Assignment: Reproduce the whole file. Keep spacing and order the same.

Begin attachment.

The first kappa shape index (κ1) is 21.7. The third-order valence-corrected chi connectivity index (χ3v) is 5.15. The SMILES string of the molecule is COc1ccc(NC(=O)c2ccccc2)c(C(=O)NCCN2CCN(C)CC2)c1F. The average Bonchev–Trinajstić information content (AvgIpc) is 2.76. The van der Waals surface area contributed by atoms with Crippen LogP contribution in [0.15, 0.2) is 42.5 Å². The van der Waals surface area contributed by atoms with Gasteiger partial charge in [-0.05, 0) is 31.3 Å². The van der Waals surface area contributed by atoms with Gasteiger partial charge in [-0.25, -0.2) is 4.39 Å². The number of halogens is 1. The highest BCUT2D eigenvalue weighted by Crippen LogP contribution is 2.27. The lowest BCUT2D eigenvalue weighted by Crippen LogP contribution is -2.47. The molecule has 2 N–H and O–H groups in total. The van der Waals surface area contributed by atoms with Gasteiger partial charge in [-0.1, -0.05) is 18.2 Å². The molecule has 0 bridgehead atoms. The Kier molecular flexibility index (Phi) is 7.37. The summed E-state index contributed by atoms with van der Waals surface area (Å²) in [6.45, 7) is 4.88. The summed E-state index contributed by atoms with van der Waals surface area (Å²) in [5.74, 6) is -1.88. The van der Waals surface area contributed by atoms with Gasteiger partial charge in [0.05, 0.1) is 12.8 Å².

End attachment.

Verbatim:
The first kappa shape index (κ1) is 21.7. The third-order valence-corrected chi connectivity index (χ3v) is 5.15. The SMILES string of the molecule is COc1ccc(NC(=O)c2ccccc2)c(C(=O)NCCN2CCN(C)CC2)c1F. The average Bonchev–Trinajstić information content (AvgIpc) is 2.76. The van der Waals surface area contributed by atoms with Crippen LogP contribution in [0.15, 0.2) is 42.5 Å². The van der Waals surface area contributed by atoms with Gasteiger partial charge in [-0.05, 0) is 31.3 Å². The van der Waals surface area contributed by atoms with Gasteiger partial charge in [-0.25, -0.2) is 4.39 Å². The number of halogens is 1. The highest BCUT2D eigenvalue weighted by Crippen LogP contribution is 2.27. The lowest BCUT2D eigenvalue weighted by Crippen LogP contribution is -2.47. The molecule has 2 N–H and O–H groups in total. The van der Waals surface area contributed by atoms with Gasteiger partial charge in [-0.1, -0.05) is 18.2 Å². The molecule has 0 bridgehead atoms. The Kier molecular flexibility index (Phi) is 7.37. The summed E-state index contributed by atoms with van der Waals surface area (Å²) in [6.45, 7) is 4.88. The summed E-state index contributed by atoms with van der Waals surface area (Å²) in [5.74, 6) is -1.88. The van der Waals surface area contributed by atoms with Gasteiger partial charge in [0.05, 0.1) is 12.8 Å².